Reign of Terror

May 13, 2015 · Posted in French History · Comments Off on Reign of Terror 

What is the history behind the Reign of Terror or simply the Terror?

The time period was from Sept. 5, 1793, to July 27, 1794. The Terror took place in France during the revolution, when democratic reform turned into executions by guillotine.

The former ruling royals King Louis XVI and Queen Marie Antoinette met their death via Madame Guillotine in 1793.

“Let them eat cake!” words alleged to have left the lips of Marie Antoinette upon being told that starving French peasants lacked bread to eat has never been proven. Maxime de la Rocheterie wrote of her:

‘She was not a guilty woman, neither was she a saint; she was an upright, charming woman, a little frivolous, somewhat impulsive, but always pure; she was a queen, at times ardent in her fancies for her favourites and thoughtless in her policy, but proud and full of energy; a thorough woman in her winsome ways and tenderness of heart…’

Her famous last words before the quick, clean cut of a guillotine blade ( her death was viewed with great joy by the crowd cheering “Vive la nation!”), Marie Antoinette’s last words were,”Pardon me sir. I did not mean to do it,”to a man whose foot she stepped on before she was executed by the guillotine” source:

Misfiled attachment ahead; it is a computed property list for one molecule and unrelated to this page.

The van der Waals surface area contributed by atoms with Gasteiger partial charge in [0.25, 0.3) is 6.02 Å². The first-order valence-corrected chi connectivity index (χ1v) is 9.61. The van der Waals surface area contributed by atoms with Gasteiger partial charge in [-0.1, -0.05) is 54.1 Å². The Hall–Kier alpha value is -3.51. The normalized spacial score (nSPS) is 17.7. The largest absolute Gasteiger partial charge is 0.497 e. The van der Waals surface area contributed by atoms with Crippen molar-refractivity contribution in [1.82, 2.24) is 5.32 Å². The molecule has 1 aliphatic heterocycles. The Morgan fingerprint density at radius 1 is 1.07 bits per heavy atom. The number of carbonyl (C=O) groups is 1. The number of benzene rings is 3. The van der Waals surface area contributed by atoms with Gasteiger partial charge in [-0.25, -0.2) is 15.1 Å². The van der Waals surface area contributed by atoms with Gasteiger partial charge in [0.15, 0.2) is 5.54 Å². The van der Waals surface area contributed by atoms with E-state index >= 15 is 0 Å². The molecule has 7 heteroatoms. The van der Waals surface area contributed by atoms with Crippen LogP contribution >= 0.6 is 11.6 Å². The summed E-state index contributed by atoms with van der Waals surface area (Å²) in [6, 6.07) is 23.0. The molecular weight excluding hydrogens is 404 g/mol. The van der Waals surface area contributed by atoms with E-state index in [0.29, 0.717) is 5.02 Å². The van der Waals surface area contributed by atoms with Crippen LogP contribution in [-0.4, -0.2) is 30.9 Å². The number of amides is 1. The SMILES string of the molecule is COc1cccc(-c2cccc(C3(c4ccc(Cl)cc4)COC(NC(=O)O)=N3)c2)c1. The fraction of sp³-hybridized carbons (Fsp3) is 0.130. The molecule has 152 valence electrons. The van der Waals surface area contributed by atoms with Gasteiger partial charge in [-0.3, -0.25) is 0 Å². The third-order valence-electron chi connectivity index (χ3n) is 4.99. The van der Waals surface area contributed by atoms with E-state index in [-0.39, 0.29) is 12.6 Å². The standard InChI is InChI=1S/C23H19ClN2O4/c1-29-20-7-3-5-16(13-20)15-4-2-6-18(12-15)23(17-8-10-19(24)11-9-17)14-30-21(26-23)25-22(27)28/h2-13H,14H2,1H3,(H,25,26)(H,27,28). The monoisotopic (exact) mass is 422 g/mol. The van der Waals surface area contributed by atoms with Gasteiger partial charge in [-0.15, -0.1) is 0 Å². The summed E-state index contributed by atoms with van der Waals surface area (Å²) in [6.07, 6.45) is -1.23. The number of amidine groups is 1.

The powerful Maximilien Robespierre became the person most associated with the Terror. Just the suspicion of “crimes against liberty” was enough to get one executed during the Reign. Ironically Maximilien Robespierre himself was guillotined by “The National Razor” in July 1794.


Public guillotining in Lons-le-Saunier, 1897. Picture taken on 20 April 1897, in front of the jailhouse of Lons-le-Saunier, Jura. The man who was going to be beheaded was Pierre Vaillat, who killed two elder siblings on Christmas day, 1896, in order to rob them and was condemned for his crimes on 9 March 1897.

Public executions became so popular for a time that vendors sold programs and regulars would attend. parents even brought their children to watch the horror as a morbidly sick form of entertainment.